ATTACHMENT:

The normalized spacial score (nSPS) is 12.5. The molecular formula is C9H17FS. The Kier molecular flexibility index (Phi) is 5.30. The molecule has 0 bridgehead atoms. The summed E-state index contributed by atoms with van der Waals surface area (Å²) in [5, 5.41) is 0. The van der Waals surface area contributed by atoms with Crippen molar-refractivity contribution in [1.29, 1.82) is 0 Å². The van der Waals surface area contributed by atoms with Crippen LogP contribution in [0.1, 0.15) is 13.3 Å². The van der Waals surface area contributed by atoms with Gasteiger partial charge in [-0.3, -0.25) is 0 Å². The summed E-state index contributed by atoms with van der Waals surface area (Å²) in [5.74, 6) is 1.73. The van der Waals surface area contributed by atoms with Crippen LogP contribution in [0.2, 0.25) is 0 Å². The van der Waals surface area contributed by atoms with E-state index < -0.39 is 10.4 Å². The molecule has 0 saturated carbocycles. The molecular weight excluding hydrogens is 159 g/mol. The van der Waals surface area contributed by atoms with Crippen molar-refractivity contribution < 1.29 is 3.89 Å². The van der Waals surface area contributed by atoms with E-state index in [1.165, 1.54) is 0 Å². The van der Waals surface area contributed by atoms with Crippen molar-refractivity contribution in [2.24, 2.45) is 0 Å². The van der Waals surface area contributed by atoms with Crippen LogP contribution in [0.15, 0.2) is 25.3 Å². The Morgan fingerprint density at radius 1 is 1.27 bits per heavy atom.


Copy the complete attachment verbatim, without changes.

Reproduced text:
The normalized spacial score (nSPS) is 12.5. The molecular formula is C9H17FS. The Kier molecular flexibility index (Phi) is 5.30. The molecule has 0 bridgehead atoms. The summed E-state index contributed by atoms with van der Waals surface area (Å²) in [5, 5.41) is 0. The van der Waals surface area contributed by atoms with Crippen molar-refractivity contribution in [1.29, 1.82) is 0 Å². The van der Waals surface area contributed by atoms with Crippen LogP contribution in [0.1, 0.15) is 13.3 Å². The van der Waals surface area contributed by atoms with Gasteiger partial charge in [-0.3, -0.25) is 0 Å². The summed E-state index contributed by atoms with van der Waals surface area (Å²) in [5.74, 6) is 1.73. The van der Waals surface area contributed by atoms with Crippen LogP contribution in [0.2, 0.25) is 0 Å². The van der Waals surface area contributed by atoms with E-state index < -0.39 is 10.4 Å². The molecule has 0 saturated carbocycles. The molecular weight excluding hydrogens is 159 g/mol. The van der Waals surface area contributed by atoms with Crippen molar-refractivity contribution < 1.29 is 3.89 Å². The van der Waals surface area contributed by atoms with E-state index in [1.165, 1.54) is 0 Å². The van der Waals surface area contributed by atoms with Crippen molar-refractivity contribution in [2.24, 2.45) is 0 Å². The van der Waals surface area contributed by atoms with Crippen LogP contribution in [0.15, 0.2) is 25.3 Å². The Morgan fingerprint density at radius 1 is 1.27 bits per heavy atom.